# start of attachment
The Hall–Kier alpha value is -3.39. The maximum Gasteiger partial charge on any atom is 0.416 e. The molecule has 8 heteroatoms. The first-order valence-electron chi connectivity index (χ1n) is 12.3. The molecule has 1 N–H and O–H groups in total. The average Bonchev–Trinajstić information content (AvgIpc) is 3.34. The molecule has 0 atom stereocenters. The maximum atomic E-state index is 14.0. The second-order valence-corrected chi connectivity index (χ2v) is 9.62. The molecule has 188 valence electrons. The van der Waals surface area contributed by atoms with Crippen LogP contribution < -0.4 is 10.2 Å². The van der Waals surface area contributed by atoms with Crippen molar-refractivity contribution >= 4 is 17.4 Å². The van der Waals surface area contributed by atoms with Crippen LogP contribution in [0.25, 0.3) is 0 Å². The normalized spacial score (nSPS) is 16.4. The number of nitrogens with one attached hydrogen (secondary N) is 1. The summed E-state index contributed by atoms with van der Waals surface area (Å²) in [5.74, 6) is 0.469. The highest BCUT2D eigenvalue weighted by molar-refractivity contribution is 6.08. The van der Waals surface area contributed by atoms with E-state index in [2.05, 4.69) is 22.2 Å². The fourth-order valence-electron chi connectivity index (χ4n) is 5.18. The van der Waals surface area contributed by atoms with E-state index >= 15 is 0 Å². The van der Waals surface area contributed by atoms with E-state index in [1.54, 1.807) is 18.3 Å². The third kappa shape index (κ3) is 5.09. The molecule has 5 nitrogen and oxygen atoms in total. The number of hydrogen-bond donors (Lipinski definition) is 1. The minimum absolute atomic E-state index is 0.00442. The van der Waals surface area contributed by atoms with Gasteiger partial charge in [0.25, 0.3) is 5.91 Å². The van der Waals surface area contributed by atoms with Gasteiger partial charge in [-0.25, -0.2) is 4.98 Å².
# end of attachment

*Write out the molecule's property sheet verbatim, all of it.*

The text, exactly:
The Hall–Kier alpha value is -3.39. The maximum Gasteiger partial charge on any atom is 0.416 e. The molecule has 8 heteroatoms. The first-order valence-electron chi connectivity index (χ1n) is 12.3. The molecule has 1 N–H and O–H groups in total. The average Bonchev–Trinajstić information content (AvgIpc) is 3.34. The molecule has 0 atom stereocenters. The maximum atomic E-state index is 14.0. The second-order valence-corrected chi connectivity index (χ2v) is 9.62. The molecule has 188 valence electrons. The van der Waals surface area contributed by atoms with Crippen LogP contribution < -0.4 is 10.2 Å². The van der Waals surface area contributed by atoms with Crippen molar-refractivity contribution >= 4 is 17.4 Å². The van der Waals surface area contributed by atoms with Crippen LogP contribution in [0.25, 0.3) is 0 Å². The normalized spacial score (nSPS) is 16.4. The number of nitrogens with one attached hydrogen (secondary N) is 1. The summed E-state index contributed by atoms with van der Waals surface area (Å²) in [5.74, 6) is 0.469. The highest BCUT2D eigenvalue weighted by molar-refractivity contribution is 6.08. The van der Waals surface area contributed by atoms with E-state index in [2.05, 4.69) is 22.2 Å². The fourth-order valence-electron chi connectivity index (χ4n) is 5.18. The van der Waals surface area contributed by atoms with E-state index >= 15 is 0 Å². The van der Waals surface area contributed by atoms with E-state index in [1.54, 1.807) is 18.3 Å². The third kappa shape index (κ3) is 5.09. The molecule has 5 nitrogen and oxygen atoms in total. The number of hydrogen-bond donors (Lipinski definition) is 1. The minimum absolute atomic E-state index is 0.00442. The van der Waals surface area contributed by atoms with Gasteiger partial charge in [0.25, 0.3) is 5.91 Å². The van der Waals surface area contributed by atoms with Gasteiger partial charge in [-0.25, -0.2) is 4.98 Å².